In the second full week of the school year, Hamilton High School reported having more than 30 active cases of COVID-19 as the delta variant makes its way through the state causing cases to rise among both vaccinated and unvaccinated individuals.

Chandler USD updates its COVID-19 dashboard weekly and updated it for the first time this school year Aug. 3. Hamilton High School had the highest active case count with 32, followed by Chandler High School with 10 cases and Basha High School with five cases.

The Centers for Disease Control and Prevention in July released guidance that all people—regardless of vaccination status—should resume wearing masks in crowded, indoor situations. The CDC also recommended K-12 schools use masks for in-person instruction. Gov. Doug Ducey said Arizona law prohibiting mask mandates remains in place despite the new guidance from the CDC.

CUSD officials sent out a letter to families Aug. 3 asking for help in reducing the spread of COVID-19.

"Although we cannot mandate mask wearing, students and staff are strongly encouraged to use face coverings to help prevent the spread at school," read the letter.

The district also made adjustments to its mitigation strategies after the first two weeks of school. According to the letter, the district is:

  • Reinforcing social distancing among students and staff—3 feet or more where feasible;

  • enforcing directional flow of students;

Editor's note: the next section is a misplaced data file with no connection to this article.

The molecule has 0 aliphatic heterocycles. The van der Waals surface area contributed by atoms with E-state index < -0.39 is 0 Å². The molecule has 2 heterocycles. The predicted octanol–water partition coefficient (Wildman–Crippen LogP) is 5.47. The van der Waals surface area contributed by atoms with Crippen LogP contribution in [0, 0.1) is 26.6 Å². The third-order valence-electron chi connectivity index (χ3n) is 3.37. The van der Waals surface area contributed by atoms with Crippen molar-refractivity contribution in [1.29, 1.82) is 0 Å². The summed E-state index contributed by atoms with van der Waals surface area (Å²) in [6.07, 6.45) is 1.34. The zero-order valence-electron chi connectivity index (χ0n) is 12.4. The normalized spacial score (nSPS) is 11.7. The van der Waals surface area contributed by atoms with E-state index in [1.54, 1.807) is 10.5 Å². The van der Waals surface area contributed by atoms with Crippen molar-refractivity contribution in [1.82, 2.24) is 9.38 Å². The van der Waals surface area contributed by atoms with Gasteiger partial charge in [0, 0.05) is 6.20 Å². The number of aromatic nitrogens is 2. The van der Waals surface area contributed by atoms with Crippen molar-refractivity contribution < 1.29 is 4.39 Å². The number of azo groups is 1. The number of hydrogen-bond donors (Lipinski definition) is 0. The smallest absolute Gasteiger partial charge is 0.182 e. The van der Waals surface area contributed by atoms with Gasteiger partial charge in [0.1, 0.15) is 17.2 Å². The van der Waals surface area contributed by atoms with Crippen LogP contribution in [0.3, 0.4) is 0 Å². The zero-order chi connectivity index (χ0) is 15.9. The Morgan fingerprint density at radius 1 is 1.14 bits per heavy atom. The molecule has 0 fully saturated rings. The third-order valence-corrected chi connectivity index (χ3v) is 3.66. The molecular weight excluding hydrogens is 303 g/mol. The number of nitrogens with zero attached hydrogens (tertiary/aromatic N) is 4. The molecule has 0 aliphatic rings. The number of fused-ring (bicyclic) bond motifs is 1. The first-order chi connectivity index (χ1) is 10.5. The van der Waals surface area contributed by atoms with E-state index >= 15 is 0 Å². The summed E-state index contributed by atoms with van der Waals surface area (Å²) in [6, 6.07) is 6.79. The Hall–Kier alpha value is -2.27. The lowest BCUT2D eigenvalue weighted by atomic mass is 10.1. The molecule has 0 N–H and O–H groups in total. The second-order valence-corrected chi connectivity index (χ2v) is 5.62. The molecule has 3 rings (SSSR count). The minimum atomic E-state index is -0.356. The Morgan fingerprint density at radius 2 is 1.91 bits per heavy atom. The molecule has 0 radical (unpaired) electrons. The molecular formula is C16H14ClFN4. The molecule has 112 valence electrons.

• recommending that large group gatherings be held outdoors if unable to meet social distancing of 3 feet or more;

  • reviewing capacity for athletic events;

  • requiring mitigation strategies for all field trips;

  • limiting volunteer access; and

  • increasing mitigation strategies applied to schools as confirmed cases meet the following thresholds: 2% for elementary, 1.5% for junior high and 1% for high schools.

As of Aug. 3 data, Hamilton High School is at 0.75% of active cases compared to school population—just under the 1% threshold for increased mitigation.

Katie Nash, a teacher at Chandler High School and head of the Chandler Education Association, said the state's law prohibiting mask mandates is "frustrating."

"Our hands are just tied," Nash said. "It's incredibly frustrating that we are in this position."

Nash said that so far into the school year, mask usage has been limited by students and staff—even after the CDC's updated guidance. She said she hopes the updated district dashboard numbers spur more mask usage across the district.

Arizona Superintendent of Public Instruction Kathy Hoffman released a statement Aug. 2 urging Ducey to "listen to public health experts and educators" to keep schools "safe for in-person learning."

"It is unconscionable that our public schools have been put in this position by the governor and Republican-led Legislature," Hoffman said in a statement. "The law signed by Governor Ducey in June was reckless and short-sighted—following public health guidance should not be political. I want kids in their classrooms because that is where the best learning happens—and until we are fully on the other side of this pandemic, we must take every necessary precaution to protect student health and safety in those classrooms and ensure minimal disruption to learning. We have serious work ahead of us to help students recover from the last two disrupted school years, and we don’t have time for political games."

Phoenix Union High School District in Phoenix announced July 30 that it would require masks for students and staff in the 2021-22 school year to follow the CDC's guidance. Phoenix Elementary School District voted Aug. 1 to also require masks indoors.